Whether you keep the Sabbath on Sunday or on Saturday was discussed over the first few centuries of the Christian era. That was true about many elements of canon scripture and practice developing over those first centuries.

According to some scholars, Sunday was decided on as the Sabbath because Jesus arose from death on that day. And others say the decision was influenced by pagan and political considerations. The day may have changed as a way for early Jewish Christians to distinguish themselves from other Jews - that would be one of the political considerations.

Fast forward again to the time of my childhood as Sabbath was practiced by certain Christians. My closest family were mostly Baptists, beginning as Romanian Baptists and, as they married and moved away from that insular community, Southern Baptists. On Sundays, my aunts' and uncles' families were especially Baptist. They were especially middle class. Sundays were a celebration, mostly for the men, as I recall. The family would come home from church and have a big meal. The meal was made by, served, and cleaned up after by the women. The men might continue to talk about what the minister had preached. The kids would quietly listen, or help mom in the kitchen. Only later did sports on television take the place of Sunday afternoon conversation. And, taking seriously the commandment to rest on the Sabbath, there was also napping.

It was very different from the early years of America. Puritan preachers would hold forth for hours on Sunday mornings. Puritans are our Unitarian religious forebears. People had go to church on Sunday mornings, and again during the week in the evening (those who did not attend church might serve some time in the stocks if they were not in church on Sunday). People would go to church and sit for a sermon that was two hours of hellfire and the damnation of sinners - and the list of sins was very long. It took many years before the two-hour sermon found its way out of our congregations. It is attributed to Mark Twain, although I have also heard it attributed to Rev. Olympia Brown, a nineteenth century Universalist minister, that Few sinners are saved after the first twenty minutes.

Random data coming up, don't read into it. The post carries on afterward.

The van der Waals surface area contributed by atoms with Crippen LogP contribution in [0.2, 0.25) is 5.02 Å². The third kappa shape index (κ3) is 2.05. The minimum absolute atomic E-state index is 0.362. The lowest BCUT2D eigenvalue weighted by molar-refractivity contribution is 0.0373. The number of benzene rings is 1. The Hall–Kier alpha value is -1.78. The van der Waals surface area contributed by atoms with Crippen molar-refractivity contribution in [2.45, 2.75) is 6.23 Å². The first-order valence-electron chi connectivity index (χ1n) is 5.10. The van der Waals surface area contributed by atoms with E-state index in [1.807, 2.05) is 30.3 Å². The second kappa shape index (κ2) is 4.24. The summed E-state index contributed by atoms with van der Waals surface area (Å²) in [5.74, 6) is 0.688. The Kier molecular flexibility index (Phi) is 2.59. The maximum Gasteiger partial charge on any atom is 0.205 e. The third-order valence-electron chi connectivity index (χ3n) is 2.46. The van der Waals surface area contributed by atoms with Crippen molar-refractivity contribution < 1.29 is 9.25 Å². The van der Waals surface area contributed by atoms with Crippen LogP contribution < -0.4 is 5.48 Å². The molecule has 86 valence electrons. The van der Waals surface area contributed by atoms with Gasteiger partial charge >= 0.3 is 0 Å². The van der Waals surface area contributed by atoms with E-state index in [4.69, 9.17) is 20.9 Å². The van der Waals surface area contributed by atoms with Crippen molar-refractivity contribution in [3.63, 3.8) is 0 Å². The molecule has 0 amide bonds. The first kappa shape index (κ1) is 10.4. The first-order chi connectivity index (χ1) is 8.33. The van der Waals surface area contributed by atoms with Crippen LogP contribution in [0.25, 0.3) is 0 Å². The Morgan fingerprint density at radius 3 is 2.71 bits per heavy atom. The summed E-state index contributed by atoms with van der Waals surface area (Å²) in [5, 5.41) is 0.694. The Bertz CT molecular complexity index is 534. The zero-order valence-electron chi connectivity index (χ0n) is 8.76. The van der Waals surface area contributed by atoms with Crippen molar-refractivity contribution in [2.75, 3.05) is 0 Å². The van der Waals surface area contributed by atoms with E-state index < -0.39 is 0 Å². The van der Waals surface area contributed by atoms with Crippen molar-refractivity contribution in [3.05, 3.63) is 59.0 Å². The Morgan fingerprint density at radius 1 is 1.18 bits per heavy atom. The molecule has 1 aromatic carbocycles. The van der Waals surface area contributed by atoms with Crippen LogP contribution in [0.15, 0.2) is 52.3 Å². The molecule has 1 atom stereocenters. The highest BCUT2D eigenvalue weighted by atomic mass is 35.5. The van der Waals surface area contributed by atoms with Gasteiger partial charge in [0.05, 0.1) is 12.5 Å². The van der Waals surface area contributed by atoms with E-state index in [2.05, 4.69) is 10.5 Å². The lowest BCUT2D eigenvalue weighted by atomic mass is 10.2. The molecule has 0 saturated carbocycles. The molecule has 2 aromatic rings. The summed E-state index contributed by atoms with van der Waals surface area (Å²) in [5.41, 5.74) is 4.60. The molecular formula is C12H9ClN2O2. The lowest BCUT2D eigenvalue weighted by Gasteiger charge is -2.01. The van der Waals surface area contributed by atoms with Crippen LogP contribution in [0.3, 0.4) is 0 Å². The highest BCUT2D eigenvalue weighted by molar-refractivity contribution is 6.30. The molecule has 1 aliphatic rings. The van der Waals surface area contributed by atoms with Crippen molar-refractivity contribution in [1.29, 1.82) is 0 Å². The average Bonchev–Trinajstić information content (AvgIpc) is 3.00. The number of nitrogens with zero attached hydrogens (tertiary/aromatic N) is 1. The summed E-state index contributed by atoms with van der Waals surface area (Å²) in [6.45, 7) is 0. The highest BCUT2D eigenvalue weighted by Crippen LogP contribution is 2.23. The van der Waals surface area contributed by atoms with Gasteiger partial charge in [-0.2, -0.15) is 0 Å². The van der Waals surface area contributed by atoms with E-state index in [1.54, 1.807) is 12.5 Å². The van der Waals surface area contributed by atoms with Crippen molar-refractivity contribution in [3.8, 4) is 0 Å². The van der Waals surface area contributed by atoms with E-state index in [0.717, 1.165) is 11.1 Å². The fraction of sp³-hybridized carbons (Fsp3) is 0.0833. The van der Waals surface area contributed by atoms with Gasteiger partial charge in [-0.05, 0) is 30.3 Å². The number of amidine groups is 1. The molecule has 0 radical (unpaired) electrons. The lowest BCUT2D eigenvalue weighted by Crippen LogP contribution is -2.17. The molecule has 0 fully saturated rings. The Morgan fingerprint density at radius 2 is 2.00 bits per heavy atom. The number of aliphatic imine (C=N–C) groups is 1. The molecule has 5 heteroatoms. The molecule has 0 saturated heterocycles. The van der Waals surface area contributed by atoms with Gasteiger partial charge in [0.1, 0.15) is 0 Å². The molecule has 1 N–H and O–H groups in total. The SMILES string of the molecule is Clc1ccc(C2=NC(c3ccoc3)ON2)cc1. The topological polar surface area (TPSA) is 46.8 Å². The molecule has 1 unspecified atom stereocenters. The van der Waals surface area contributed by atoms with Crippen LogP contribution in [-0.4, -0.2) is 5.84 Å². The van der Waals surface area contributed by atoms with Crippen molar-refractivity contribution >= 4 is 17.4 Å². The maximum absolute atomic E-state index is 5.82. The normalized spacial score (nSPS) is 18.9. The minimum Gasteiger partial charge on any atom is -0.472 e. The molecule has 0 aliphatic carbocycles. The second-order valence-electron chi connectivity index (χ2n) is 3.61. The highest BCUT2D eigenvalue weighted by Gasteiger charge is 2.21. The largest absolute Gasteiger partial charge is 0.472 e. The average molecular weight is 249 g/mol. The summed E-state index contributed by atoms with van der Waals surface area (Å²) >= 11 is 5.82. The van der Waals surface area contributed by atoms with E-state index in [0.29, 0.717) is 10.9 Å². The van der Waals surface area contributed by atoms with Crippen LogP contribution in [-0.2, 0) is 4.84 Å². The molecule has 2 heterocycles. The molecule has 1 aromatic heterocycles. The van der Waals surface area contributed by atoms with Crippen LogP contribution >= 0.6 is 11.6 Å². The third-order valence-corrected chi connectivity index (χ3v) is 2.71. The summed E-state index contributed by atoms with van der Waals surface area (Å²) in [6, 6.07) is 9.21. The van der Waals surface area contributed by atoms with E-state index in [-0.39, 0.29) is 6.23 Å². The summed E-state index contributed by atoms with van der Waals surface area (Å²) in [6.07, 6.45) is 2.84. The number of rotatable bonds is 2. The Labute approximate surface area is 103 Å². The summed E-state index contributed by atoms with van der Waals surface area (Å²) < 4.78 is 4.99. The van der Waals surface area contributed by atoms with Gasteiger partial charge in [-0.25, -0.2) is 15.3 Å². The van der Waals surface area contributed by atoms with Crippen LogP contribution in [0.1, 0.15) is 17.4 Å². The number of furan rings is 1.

Some of us keep the Sabbath by attending church, even now, virtually. Previously we honored the Sabbath, and we will again, by gathering among our friends to hear music, to appreciate the flowers, to rest beside each other to listen to the joys and concerns of the community, to be uplifted in our spirits, or stirred to action by the words of someone who has thought on these things, to share the smell of coffee and tea, and the tastes of pastries, to touch or be touched for comfort, and to express gratitude for each other, and to encourage each other to help people be their better selves, so we might heal each other and the earth and ourselves.

Lacking, for now, the place that holds all of that on so many past Sundays, so many past Sabbaths, we may still keep the Sabbath-

To cease from work
To BE rather than DO
To inhabit the day, and let it inhabit you
With the expectation of gratitude entering your being